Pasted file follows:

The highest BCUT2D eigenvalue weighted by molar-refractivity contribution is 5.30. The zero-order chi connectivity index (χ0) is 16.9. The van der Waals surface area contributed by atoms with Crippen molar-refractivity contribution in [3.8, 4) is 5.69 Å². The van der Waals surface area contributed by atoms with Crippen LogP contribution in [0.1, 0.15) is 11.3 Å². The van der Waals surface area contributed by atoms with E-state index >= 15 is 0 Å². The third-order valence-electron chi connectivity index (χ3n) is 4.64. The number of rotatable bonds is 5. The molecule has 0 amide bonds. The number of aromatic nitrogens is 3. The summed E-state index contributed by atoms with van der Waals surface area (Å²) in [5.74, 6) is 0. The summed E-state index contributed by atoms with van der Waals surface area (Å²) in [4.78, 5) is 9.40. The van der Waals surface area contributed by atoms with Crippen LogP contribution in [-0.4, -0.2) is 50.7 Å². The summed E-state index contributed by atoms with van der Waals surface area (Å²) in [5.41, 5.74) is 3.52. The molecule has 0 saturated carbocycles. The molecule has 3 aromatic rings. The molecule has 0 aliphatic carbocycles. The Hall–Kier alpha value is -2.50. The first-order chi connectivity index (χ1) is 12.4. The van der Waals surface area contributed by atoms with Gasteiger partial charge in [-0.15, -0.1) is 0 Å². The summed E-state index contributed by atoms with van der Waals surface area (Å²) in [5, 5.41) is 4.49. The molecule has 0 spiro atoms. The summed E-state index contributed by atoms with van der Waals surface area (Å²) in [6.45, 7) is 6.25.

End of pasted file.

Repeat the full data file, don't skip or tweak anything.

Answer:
The highest BCUT2D eigenvalue weighted by molar-refractivity contribution is 5.30. The zero-order chi connectivity index (χ0) is 16.9. The van der Waals surface area contributed by atoms with Crippen molar-refractivity contribution in [3.8, 4) is 5.69 Å². The van der Waals surface area contributed by atoms with Crippen LogP contribution in [0.1, 0.15) is 11.3 Å². The van der Waals surface area contributed by atoms with E-state index >= 15 is 0 Å². The third-order valence-electron chi connectivity index (χ3n) is 4.64. The number of rotatable bonds is 5. The molecule has 0 amide bonds. The number of aromatic nitrogens is 3. The summed E-state index contributed by atoms with van der Waals surface area (Å²) in [5.74, 6) is 0. The summed E-state index contributed by atoms with van der Waals surface area (Å²) in [4.78, 5) is 9.40. The van der Waals surface area contributed by atoms with Crippen LogP contribution in [-0.4, -0.2) is 50.7 Å². The summed E-state index contributed by atoms with van der Waals surface area (Å²) in [5.41, 5.74) is 3.52. The molecule has 0 saturated carbocycles. The molecule has 3 aromatic rings. The molecule has 0 aliphatic carbocycles. The Hall–Kier alpha value is -2.50. The first-order chi connectivity index (χ1) is 12.4. The van der Waals surface area contributed by atoms with Gasteiger partial charge in [-0.15, -0.1) is 0 Å². The summed E-state index contributed by atoms with van der Waals surface area (Å²) in [5, 5.41) is 4.49. The molecule has 0 spiro atoms. The summed E-state index contributed by atoms with van der Waals surface area (Å²) in [6.45, 7) is 6.25.